The head of the General Accounting Office recommended to Congress yesterday that all commodity options trading - both domestic and foreign - be banned until Commodity Futures Trading Commission improves its supervision of commodity futures trading.

As expected, GAO Comptroller General Elmer Staats detailed before a Senate Agriculture Subcommittee the administrative and enforcement problems of the three-year-old agency discovered during GAO's year-long audit of the CFTC. GAO recommended, however, that the agency be reauthorized as an independent unit with more staff and a bigger budget.

At a companion hearing held by a House Agriculture Subcommittee yesterday, Securities and Exchange Commission Chairman Harold Williams defended the SEC's proposal that it take over regulation of financial futures markets from the CFTC. Williams also told subcommittee chairman Rep. Ed Jones (D. Tenn) that in similar circumstances the SEC would have done a better job of regulating the futures markets over the past three years than the CFTC has done.

The GAO recommendation would delay further a major CFTC program which is in the final stage before implementation and for which the agency has asked $1.8 million in supplemental funds in fiscal 1979. The experimental domestic commodity option program, which the CFTC had planned to start later this year, would provide for the trading of a limited number of option contracts on U.S. futures exchanges.

The program caused the American Stock Exchange to create a new division, American commodity Exchange to trade commodity options on mortgage certificate futures, silver and gold bullion. Other exchanges have asked permission to trade options on futures contracts of silver and sugar, for example.

CFTC Chairman William T. Bagley defended the agency's supplemental budget request for the options program yesterday afternoon at a House Appropriations Committee hearing.

Although the GAO report criticized the commission, it did not support the SEC's proposal that the regulatory jurisdiction of futures markets be divided. The SEC contends that futures contracts on financial instruments such as Government National Mortgage Association certificates, Treasury bonds and bills and commercial paper should be supervised by the SEC because the underlying issues are securities.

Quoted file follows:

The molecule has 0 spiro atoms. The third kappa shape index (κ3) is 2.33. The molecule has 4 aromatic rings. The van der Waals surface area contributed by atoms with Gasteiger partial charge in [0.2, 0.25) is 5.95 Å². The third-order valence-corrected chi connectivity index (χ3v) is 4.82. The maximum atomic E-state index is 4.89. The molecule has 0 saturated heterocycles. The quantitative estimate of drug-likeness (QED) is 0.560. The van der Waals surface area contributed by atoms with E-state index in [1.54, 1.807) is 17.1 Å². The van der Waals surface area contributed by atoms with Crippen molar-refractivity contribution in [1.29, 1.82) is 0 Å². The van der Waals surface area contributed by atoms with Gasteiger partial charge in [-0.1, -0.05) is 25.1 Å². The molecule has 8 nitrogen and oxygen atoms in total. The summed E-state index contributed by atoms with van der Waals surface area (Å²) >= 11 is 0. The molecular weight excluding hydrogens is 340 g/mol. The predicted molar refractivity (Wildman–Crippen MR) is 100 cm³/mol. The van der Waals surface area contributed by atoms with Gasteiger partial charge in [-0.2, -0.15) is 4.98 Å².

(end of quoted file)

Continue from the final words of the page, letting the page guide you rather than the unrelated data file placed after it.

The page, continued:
The SEC rejected proposals to permit trading of GNMA futures before the CFTC assumed its regulatory role. The CFTC approved the GNMA futures contract in 1976 and permitted other financial futures contracts last year.

Half of the six congressmen attending the House session indicated that they support splitting the jurisdiction: Reps. Edward Madigan (R-III.), Alvin Baldus (D-Wis.) and Dan Glickman (D-Kan.).

Rep. Fred Richmond (D-N.Y.) asked Williams if the SEC could organize a task force to help the CFTC reorganize itself. Williams, somewhat reluctantly, said that would be possible "several steps down the line."

Williams said, "First I think the question of jurisdiction has to be clarified and then the decisions made on how it's going to be run and what its budget is going to be . . . Atter that, whatever we can do to help we'll do."

Richmond stressed that he does not want the SEC to take over the CFTC's responsibilities because the size of the futures markets - which had a volume in excess of $1 trillion last year - requires an independent regulatory agency.

The GAO review found many of the CFTC's surveillance and enforcement programs "greatly in need of improvement." Until the agency improves its supervision of the markets. "Unscrupulous brokers or futures commission merchants have little to fear concerning the commission's ability to detect abusive trading practices," the GAO reported.

The complete findings of the audit will not be published and released to Congress until April, but initial findings revealed by Staats included:

Lack of planning and weak organizational structure which had led to an "ingrained . . . crisis management."

A high staff turnover rate has robbed the agency of its most experienced and knowledgeable professional personnel.

Lack of training programs and difficulty in recruiting personnel familiar with futures markets and commodities has led to ineffectual monitoring and surveillance of markets.

The problem areas cited encompass nearly the entire CFTC operation.

In answering Senate subcommittee chairman Patrick Leahy's (D-Vt.) questions, GAO officials said commission officials conceded that "only two people at the commission understand the nuts and bolts of futures trading . . . and one of them is a commissioner (Robert L. Martin, a former chairman of the Chicago Board of Trade)."

The overall inexperience and lack of expertise is one of the primary weakness of the commission, the GAO aides said.

They said the turnover rate of 35.8 percent at the CFTC compares with 23.5 percent for all federal agencies. While this high departure rate includes some employes leaving the commission to take commodity-related jobs, the GAO said it would not characterize the situation "as a revolving door problem."

GAO said 163 CFTC employes left the commission in fiscal 1977, including 62 professional staff (Attorneys and economists.) Of the 32 professionals who left the agency since last April, 10 went to work for U.S. exchanges, 11 to law firms which have clients involved in commodities and 10 joined commodity-related firms, GAO said.